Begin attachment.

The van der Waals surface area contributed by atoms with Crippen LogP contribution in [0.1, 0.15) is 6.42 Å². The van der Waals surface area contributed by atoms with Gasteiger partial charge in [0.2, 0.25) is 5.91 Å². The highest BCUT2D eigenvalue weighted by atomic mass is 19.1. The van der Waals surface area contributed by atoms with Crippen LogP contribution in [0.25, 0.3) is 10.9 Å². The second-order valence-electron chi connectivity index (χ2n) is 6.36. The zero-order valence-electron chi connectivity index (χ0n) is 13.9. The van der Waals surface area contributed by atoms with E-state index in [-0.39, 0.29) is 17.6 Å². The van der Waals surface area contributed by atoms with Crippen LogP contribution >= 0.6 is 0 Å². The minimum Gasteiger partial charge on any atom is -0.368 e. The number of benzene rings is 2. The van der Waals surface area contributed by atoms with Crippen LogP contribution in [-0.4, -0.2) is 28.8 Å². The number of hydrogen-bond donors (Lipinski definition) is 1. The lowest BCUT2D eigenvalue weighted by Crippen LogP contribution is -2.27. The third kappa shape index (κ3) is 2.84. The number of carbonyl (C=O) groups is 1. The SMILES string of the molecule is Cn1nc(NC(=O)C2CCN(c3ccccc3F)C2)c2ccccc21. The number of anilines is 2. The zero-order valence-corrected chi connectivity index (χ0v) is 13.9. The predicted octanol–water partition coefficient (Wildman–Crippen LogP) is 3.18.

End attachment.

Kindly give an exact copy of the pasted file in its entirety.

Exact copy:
The van der Waals surface area contributed by atoms with Crippen LogP contribution in [0.1, 0.15) is 6.42 Å². The van der Waals surface area contributed by atoms with Gasteiger partial charge in [0.2, 0.25) is 5.91 Å². The highest BCUT2D eigenvalue weighted by atomic mass is 19.1. The van der Waals surface area contributed by atoms with Crippen LogP contribution in [0.25, 0.3) is 10.9 Å². The second-order valence-electron chi connectivity index (χ2n) is 6.36. The zero-order valence-electron chi connectivity index (χ0n) is 13.9. The van der Waals surface area contributed by atoms with E-state index in [-0.39, 0.29) is 17.6 Å². The van der Waals surface area contributed by atoms with Crippen LogP contribution >= 0.6 is 0 Å². The minimum Gasteiger partial charge on any atom is -0.368 e. The number of benzene rings is 2. The van der Waals surface area contributed by atoms with Crippen LogP contribution in [-0.4, -0.2) is 28.8 Å². The number of hydrogen-bond donors (Lipinski definition) is 1. The lowest BCUT2D eigenvalue weighted by Crippen LogP contribution is -2.27. The third kappa shape index (κ3) is 2.84. The number of carbonyl (C=O) groups is 1. The SMILES string of the molecule is Cn1nc(NC(=O)C2CCN(c3ccccc3F)C2)c2ccccc21. The number of anilines is 2. The zero-order valence-corrected chi connectivity index (χ0v) is 13.9. The predicted octanol–water partition coefficient (Wildman–Crippen LogP) is 3.18.